Residency Requirements

In actions for separate maintenance and support, the proper venue (the county in which the action must be brought) is: (1) The county in which the parties last resided together as husband and wife unless the Plaintiff is non-resident, in which case it must be brought in the county in which the Defendant resides; (2) The county in which the Defendant resides at the time of the commencement of the action; or (3) The county in which the Plaintiff resides and the Defendant is a non-resident or after due diligence cannot be found.

In order to have jurisdiction over the separate maintenance and support issues, South Carolina does not require a durational residency requirement. However, the Defendant must have sufficient “minimum contracts” with the State of South Carolina in order to satisfy constitutional due process requirements.


A Decree of Separate Maintenance and Support allows that Court to determine all issues arising from the marriage, such as the right to live separate and apart, child custody, visitation and support, alimony, property and debt division, fees and costs and similar issues, without actually dissolving the marriage.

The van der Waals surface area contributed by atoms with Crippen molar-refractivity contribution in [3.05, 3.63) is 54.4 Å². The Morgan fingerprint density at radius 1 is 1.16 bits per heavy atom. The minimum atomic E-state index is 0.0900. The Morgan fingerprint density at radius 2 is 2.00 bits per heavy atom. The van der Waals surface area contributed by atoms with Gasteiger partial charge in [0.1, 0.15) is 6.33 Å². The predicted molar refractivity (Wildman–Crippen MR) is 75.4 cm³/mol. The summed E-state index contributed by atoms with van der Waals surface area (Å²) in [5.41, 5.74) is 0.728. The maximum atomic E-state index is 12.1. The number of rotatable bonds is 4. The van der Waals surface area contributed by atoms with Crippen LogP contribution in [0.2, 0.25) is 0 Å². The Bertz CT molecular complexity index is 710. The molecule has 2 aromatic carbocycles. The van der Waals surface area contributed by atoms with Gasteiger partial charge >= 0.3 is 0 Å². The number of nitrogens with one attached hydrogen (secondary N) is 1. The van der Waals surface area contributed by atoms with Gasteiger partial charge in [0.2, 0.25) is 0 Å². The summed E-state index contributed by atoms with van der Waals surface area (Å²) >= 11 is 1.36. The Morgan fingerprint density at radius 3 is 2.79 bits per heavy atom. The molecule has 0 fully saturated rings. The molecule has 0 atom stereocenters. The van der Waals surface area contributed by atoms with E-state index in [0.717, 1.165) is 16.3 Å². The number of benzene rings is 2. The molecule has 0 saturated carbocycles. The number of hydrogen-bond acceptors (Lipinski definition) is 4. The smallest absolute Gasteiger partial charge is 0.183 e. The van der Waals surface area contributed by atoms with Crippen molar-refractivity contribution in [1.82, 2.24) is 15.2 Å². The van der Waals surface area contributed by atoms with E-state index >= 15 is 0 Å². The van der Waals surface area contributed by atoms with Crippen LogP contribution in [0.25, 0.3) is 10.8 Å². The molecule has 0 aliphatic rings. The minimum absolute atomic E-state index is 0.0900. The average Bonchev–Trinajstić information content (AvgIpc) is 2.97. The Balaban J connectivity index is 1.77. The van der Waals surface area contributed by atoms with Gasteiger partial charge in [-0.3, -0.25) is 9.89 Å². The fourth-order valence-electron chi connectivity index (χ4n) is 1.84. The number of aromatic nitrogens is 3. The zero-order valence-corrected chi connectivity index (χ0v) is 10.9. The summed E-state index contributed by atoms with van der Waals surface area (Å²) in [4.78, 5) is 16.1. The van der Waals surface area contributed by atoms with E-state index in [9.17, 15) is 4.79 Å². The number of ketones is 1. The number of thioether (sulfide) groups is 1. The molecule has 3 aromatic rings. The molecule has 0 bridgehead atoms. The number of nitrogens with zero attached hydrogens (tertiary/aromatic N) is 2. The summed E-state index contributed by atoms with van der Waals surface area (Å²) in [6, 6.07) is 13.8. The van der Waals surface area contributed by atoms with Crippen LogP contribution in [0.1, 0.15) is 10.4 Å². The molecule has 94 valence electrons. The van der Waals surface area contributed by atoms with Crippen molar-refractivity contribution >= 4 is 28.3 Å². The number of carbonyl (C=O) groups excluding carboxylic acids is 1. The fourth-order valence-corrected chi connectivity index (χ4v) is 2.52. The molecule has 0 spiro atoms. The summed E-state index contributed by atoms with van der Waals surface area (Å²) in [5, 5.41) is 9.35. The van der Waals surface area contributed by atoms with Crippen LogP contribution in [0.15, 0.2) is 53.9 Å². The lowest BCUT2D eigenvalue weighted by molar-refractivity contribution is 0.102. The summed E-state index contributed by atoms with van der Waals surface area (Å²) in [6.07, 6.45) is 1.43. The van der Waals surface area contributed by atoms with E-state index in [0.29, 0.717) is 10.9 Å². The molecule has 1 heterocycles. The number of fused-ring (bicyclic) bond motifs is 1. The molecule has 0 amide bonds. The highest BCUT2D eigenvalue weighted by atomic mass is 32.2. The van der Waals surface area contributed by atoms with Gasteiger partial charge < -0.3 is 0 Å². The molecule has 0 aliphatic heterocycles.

While no particular grounds are required under South Carolina Law for the Court to enter a Decree of Separate Maintenance and Support, such Decrees are typically based upon some level of fault not rising to the level of grounds for divorce, but which gives the Court good cause to intervene. That level of fault has included actual or threatened violence affecting health or life, or particularly strong words of reproach or accusation, desertion where the one year has not yet run, or obscene or revolting indecent practices rendering continued cohabitation improper, or failure to support the family.

In South Carolina there is no such thing as “legal separation”. Other phrases that are equivalent to a “legal separation” are a limited divorce, divorce a mensa et thoro, and divorce from bed and board.


Many of the defenses that apply in a traditional divorce action, which are discussed below in the Divorce section, apply in some measure to an action for separate maintenance and support.